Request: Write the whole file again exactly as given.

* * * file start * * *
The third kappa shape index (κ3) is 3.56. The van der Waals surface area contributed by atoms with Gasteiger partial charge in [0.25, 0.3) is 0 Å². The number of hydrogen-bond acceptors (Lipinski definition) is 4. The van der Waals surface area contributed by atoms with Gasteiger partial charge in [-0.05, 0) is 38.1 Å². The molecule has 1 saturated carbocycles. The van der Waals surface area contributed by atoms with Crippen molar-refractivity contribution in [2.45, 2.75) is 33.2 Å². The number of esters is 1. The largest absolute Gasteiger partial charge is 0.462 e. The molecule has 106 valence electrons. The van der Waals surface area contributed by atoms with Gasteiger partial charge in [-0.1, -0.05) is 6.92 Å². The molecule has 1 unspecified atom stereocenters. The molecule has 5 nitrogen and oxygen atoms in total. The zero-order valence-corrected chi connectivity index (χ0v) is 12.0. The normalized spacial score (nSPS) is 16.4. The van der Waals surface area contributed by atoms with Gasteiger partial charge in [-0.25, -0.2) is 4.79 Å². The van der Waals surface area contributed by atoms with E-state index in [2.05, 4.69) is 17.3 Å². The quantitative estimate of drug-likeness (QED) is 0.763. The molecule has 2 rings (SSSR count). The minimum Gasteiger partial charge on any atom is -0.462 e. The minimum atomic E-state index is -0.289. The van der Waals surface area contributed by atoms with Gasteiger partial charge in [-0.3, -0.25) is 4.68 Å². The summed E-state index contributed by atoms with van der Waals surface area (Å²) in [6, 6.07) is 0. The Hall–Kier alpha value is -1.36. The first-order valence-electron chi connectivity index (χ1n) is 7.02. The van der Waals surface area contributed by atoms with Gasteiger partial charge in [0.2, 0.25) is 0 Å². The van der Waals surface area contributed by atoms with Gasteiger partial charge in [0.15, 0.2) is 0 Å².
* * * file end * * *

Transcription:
The third kappa shape index (κ3) is 3.56. The van der Waals surface area contributed by atoms with Gasteiger partial charge in [0.25, 0.3) is 0 Å². The number of hydrogen-bond acceptors (Lipinski definition) is 4. The van der Waals surface area contributed by atoms with Gasteiger partial charge in [-0.05, 0) is 38.1 Å². The molecule has 1 saturated carbocycles. The van der Waals surface area contributed by atoms with Crippen molar-refractivity contribution in [2.45, 2.75) is 33.2 Å². The number of esters is 1. The largest absolute Gasteiger partial charge is 0.462 e. The molecule has 106 valence electrons. The van der Waals surface area contributed by atoms with Gasteiger partial charge in [-0.1, -0.05) is 6.92 Å². The molecule has 1 unspecified atom stereocenters. The molecule has 5 nitrogen and oxygen atoms in total. The zero-order valence-corrected chi connectivity index (χ0v) is 12.0. The normalized spacial score (nSPS) is 16.4. The van der Waals surface area contributed by atoms with Gasteiger partial charge in [-0.25, -0.2) is 4.79 Å². The van der Waals surface area contributed by atoms with E-state index in [2.05, 4.69) is 17.3 Å². The quantitative estimate of drug-likeness (QED) is 0.763. The molecule has 2 rings (SSSR count). The minimum Gasteiger partial charge on any atom is -0.462 e. The minimum atomic E-state index is -0.289. The van der Waals surface area contributed by atoms with Gasteiger partial charge in [-0.3, -0.25) is 4.68 Å². The summed E-state index contributed by atoms with van der Waals surface area (Å²) in [6, 6.07) is 0. The Hall–Kier alpha value is -1.36. The first-order valence-electron chi connectivity index (χ1n) is 7.02. The van der Waals surface area contributed by atoms with Gasteiger partial charge in [0.2, 0.25) is 0 Å². The van der Waals surface area contributed by atoms with Gasteiger partial charge in [0.15, 0.2) is 0 Å².